However, asset transfer is less applicable in financial services communications. We’re more focused on archiving historical data for our customers that can be helpful for them in scenarios where they need to show tangible proof. For example, if a company is ever in a lawsuit and has to go through e-discovery, it would be able to prove to customers that they were right about a particular prediction or analysis. Or, it can be used in marketing, when trying to show your next customer that you were right about a prediction in the past.
At Harvest, we’ve taken the position that the time for blockchain is now. There is an appetite in the marketplace for it; people know it is new technology but they feel it’s been around and studied enough, so they have faith in it. People are just about ready to integrate it into their workplace and we’re starting to see everyone from major organizations to startups invest in blockchain. That adds a lot of legitimacy for the average financial professional.
As a result, we’ve developed the capabilities to timestamp our users’ content and provide additional protection over time. For example, we can create a calculation to determine how much money it would take to forge a piece of content in the future just by using the date a piece of content was stamped. We then figure out how much someone would have to spend over a defined period of time in order to perform a forgery. That way we can put a dollar amount on how well-protected a document is – a dollar figure which typically grows to astronomical levels. This puts a real concept behind just how secure this kind of ledger system is.
This is something that we predict will take off rapidly in financial services communication. I certainly see this working its way into compliance as a higher level of security. Although there are currently many companies who can stamp something in real time and archive your data – effectively proving your chat logs happened when you said they did – you’re still relying on a third party. What happens if someone hacks that third party? Your data is still compromised and can be manipulated so it looks like something illegal. The difference with using blockchain technology through a content company like Harvest is that it’s part of a larger compliance mechanism you can use to prove to your internal teams and external audiences that no matter what happens anywhere in the world, or how much money anybody has, or how much hacking skills someone has, no one can ever falsify the data – ever. And this strong level of protection is relatively inexpensive compared to some hedge fund consulting companies that can charge millions of dollars a year just for archiving compliance.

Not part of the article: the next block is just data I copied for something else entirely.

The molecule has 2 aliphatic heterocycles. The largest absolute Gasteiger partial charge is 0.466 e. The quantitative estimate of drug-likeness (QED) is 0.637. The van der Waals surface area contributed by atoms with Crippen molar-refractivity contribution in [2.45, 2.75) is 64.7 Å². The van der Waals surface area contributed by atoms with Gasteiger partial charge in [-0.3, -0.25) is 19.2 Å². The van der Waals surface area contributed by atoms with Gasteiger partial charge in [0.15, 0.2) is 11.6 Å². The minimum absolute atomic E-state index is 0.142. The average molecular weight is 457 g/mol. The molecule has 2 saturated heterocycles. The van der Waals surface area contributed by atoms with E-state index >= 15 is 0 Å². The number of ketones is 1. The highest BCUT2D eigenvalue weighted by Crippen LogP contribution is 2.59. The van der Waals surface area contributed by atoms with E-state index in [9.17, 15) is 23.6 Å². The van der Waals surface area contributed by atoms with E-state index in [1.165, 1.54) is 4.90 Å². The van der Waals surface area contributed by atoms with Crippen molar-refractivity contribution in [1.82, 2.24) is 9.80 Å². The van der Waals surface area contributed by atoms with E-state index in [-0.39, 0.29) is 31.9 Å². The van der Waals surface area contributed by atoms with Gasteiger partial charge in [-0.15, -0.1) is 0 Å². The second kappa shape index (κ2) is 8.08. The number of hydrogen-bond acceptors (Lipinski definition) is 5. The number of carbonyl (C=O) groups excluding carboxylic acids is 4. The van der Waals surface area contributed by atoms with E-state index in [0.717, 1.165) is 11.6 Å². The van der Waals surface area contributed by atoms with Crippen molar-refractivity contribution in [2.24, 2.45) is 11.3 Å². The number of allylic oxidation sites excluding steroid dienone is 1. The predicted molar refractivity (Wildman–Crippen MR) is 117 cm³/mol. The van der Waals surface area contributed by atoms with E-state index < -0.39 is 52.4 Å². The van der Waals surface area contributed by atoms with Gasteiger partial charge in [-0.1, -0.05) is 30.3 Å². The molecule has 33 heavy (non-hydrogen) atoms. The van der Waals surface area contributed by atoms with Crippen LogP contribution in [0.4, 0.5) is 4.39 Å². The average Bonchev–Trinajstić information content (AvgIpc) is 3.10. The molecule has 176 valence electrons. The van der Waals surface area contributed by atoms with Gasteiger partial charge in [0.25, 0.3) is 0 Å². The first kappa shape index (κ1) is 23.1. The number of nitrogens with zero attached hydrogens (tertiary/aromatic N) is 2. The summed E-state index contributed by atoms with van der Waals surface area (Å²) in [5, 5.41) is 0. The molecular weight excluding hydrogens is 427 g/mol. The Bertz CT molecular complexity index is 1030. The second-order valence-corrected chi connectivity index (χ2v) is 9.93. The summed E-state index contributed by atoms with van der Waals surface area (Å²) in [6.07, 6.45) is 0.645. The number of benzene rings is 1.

The important thing to consider when diving into blockchain is whether it is technology just for technology’s sake or technology that is the right fit for your organization. For Harvest, the actual bitcoin blockchain is the right fit because our users need to have the assurance that they are being protected by the sheer size of this technology, which is the largest and most-tested in its class and one which cannot be easily replicated.
We envision this as part of a robust compliance mechanism where we can archive all of our user data. The best part about this compliance service is that users don’t need to pass along raw data in order to secure it. They would just provide a cryptographically secure hash of the data which does not contain actual data and from which it is impossible to extract the original data. However, it will let you prove what that data is in the future. The fact that a company can get this proof of existence without having to disclose the base information is truly a remarkable effect of modern innovation.
Blockchain is revolutionizing the way companies look at customer and investment information, offering increased protection from cyber-attacks and fraudulent activity. It’s also changed how we interact with stakeholders and gives us peace of mind when it comes to data confidentiality and recordkeeping. In today’s age of transparency and real-time information flow, financial institutions that embrace blockchain will have a clear competitive advantage.
Derek Anderson is chief technology officer at Harvest Exchange.